Square's Robinhood competitor and Robinhood's Square competitor are rented from API providers, delegating billions; plus 13 short takes on top developments

Hi Fintech futurists --

In the long take this week, I look at two mental models explaining why and how financial APIs have led to the creation of billions in enterprise value. The driving news is that Square Cash is competing with Robinhood in free trading, powered by trading API company DriveWealth. Last week, we saw that Chime, Robinhood, and Monzo were powered by payments API company Galileo. Should these enablers be worth the billion-dollar valuations of their clients? Are APIs inevitable technology progress? Or are we just seeing venture financing spilling desperately into a rebundling play to find profitability?

The latest short takes on the Fintech bundles, Crypto and Blockchain, Artificial Intelligence, and Augmented and Virtual Reality are below. Thanks for reading and let me know your thoughts by email or in the comments! Last but not least, these opinions are personal (or maybe made by a robot) and do not reflect any views of ConsenSys or other parties.

Long Take

More and more news is supporting the Fintech rebundling thesis, demonstrating how vertical champions are enabling the cross-sell of adjacent financial products. The latest ones to really stand out are (1) DriveWealth turning on stock trading for Square, and previously Revolut and MoneyLion, and (2) Galileo turning on payments and banking for Chime, Robinhood, and Monzo. But I got to thinking, and you know, there is more than one mental model that can create an explanation of what is happening with these companies. A little bit of WeWork disaster juice (i.e., the collapse of the thesis that private companies should be blitz-scaled) has also challenged how I think about the secular story.

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The original financial API thesis goes something like this: Data and functionality is trapped in large financial incumbents. Legacy mainframes from the 1980s, on which they run, are highly functional but cannot be adapted to modern software. Further, customer information is not allowed to travel between banks, which leads to duplicative workflows and anti-competitive pressures. The broader macro technology environment is leading to the digitization of all financial services, and as a result, products are being atomized and made digital. They will be melted down into application programming interfaces, which will create a web of information exchange, lower barriers, and increase competition. Start-ups will be built on these new APIs and deliver more customer-centric solutions, making users happier and better off.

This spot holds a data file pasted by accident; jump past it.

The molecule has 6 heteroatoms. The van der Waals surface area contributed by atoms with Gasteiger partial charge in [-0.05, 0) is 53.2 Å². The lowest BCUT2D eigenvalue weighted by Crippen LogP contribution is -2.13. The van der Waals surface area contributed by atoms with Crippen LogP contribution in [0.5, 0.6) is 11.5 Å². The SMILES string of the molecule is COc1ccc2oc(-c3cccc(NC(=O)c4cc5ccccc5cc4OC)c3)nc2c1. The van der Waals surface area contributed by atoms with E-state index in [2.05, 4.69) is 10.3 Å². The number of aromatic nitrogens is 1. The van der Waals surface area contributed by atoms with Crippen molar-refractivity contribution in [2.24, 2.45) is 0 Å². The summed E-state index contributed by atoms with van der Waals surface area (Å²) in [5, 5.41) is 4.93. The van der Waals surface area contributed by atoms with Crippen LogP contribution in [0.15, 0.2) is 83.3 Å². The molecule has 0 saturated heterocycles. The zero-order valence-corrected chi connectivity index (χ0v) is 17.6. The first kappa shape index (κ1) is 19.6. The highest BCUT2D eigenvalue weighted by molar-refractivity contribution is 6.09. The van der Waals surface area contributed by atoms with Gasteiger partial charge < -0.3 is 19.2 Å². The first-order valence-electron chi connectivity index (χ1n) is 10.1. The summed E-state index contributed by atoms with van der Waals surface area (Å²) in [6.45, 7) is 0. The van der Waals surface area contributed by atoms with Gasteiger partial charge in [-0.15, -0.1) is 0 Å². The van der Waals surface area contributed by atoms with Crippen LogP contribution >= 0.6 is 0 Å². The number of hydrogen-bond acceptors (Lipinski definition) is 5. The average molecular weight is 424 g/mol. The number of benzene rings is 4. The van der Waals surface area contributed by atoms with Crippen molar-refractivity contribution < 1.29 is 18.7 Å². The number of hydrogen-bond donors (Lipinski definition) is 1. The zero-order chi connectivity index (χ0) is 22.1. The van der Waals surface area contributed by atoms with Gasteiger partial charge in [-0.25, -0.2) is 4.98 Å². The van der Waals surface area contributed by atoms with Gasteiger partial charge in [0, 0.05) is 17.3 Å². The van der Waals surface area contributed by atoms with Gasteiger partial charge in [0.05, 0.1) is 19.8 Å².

Venture investors have been beating the drum about "banking-as-a-service" since 2013, imagining a world of commodity capital and depository product providers dominated by technology companies and lean entrepreneurial projects. In Europe, regulators have taken this thesis to heart, and forced the issue by forcing the API concept into a regulation called Payment Service Directive (PSD2). European banks have to open up their technology gates by law. The "secular digitization" thesis has become a self-fulfilling prophecy that we mutually believe. This has led to the proliferation of PSD2 aggregators like Tinc, Bud, and others.

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The next step in the development of this primary story is that all infrastructure switches onto blockchain, which by default is programmable. This is the bet with ConsenSys Codefi, and others folks like Hydrogen Platform. If you can do any financial function in similarly architected and secured code from the start, why layer on top of outdated, existing infrastructure? The answer has been -- to get customers where they live today. But what if the Fintechs have moved customers off their current providers (hi there Deutsche Bank) and into apps (hi there N26)? What if the Fintechs are just a stepping stone to fully programmable finance?

Anyway, that's the neat linear story that we deduce by looking at venture financing and reading the news. Surely, people succeed because they have logically made a smart macro bet and executed well?

Surely, it's not just random capitalist chaos in the hurricane of absurd flailing experiments running out of other people's money! Or the forces of creative destruction and ego-centric insanity battling against rigid regulatory structure and hopeless conservatism.